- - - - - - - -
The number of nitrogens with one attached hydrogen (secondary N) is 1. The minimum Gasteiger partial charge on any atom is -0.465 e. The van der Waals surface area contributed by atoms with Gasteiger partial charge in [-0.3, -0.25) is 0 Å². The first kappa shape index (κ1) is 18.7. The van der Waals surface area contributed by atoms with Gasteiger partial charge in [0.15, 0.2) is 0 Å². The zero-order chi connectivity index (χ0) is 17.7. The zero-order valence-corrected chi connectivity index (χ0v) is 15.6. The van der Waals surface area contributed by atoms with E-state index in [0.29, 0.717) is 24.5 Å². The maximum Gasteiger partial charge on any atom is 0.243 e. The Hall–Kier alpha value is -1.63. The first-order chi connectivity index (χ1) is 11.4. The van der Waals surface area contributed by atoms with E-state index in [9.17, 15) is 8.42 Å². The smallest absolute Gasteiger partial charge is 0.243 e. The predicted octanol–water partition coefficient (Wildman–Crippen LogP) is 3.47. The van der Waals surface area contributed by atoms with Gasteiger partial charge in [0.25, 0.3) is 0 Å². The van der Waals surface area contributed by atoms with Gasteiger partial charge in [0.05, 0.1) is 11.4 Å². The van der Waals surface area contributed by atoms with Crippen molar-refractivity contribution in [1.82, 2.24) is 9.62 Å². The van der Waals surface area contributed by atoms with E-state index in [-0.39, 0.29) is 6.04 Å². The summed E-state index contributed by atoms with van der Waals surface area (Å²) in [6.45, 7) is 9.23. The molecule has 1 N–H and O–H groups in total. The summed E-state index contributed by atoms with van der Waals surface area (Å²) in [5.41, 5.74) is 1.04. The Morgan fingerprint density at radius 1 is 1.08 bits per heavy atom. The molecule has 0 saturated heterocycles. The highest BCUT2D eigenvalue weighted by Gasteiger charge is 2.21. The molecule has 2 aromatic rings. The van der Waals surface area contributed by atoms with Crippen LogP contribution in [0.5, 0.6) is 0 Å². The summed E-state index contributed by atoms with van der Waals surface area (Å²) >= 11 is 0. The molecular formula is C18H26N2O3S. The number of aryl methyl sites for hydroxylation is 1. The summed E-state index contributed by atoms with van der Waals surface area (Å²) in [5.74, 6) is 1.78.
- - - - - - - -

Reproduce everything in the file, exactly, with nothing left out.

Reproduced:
The number of nitrogens with one attached hydrogen (secondary N) is 1. The minimum Gasteiger partial charge on any atom is -0.465 e. The van der Waals surface area contributed by atoms with Gasteiger partial charge in [-0.3, -0.25) is 0 Å². The first kappa shape index (κ1) is 18.7. The van der Waals surface area contributed by atoms with Gasteiger partial charge in [0.15, 0.2) is 0 Å². The zero-order chi connectivity index (χ0) is 17.7. The zero-order valence-corrected chi connectivity index (χ0v) is 15.6. The van der Waals surface area contributed by atoms with E-state index in [0.29, 0.717) is 24.5 Å². The maximum Gasteiger partial charge on any atom is 0.243 e. The Hall–Kier alpha value is -1.63. The first-order chi connectivity index (χ1) is 11.4. The van der Waals surface area contributed by atoms with E-state index in [9.17, 15) is 8.42 Å². The smallest absolute Gasteiger partial charge is 0.243 e. The predicted octanol–water partition coefficient (Wildman–Crippen LogP) is 3.47. The van der Waals surface area contributed by atoms with Gasteiger partial charge in [0.25, 0.3) is 0 Å². The van der Waals surface area contributed by atoms with Gasteiger partial charge in [0.05, 0.1) is 11.4 Å². The van der Waals surface area contributed by atoms with Crippen molar-refractivity contribution in [1.82, 2.24) is 9.62 Å². The van der Waals surface area contributed by atoms with E-state index in [-0.39, 0.29) is 6.04 Å². The summed E-state index contributed by atoms with van der Waals surface area (Å²) in [6.45, 7) is 9.23. The molecule has 1 N–H and O–H groups in total. The summed E-state index contributed by atoms with van der Waals surface area (Å²) in [5.41, 5.74) is 1.04. The Morgan fingerprint density at radius 1 is 1.08 bits per heavy atom. The molecule has 0 saturated heterocycles. The highest BCUT2D eigenvalue weighted by Gasteiger charge is 2.21. The molecule has 2 aromatic rings. The van der Waals surface area contributed by atoms with Crippen LogP contribution in [0.5, 0.6) is 0 Å². The summed E-state index contributed by atoms with van der Waals surface area (Å²) >= 11 is 0. The molecular formula is C18H26N2O3S. The number of aryl methyl sites for hydroxylation is 1. The summed E-state index contributed by atoms with van der Waals surface area (Å²) in [5.74, 6) is 1.78.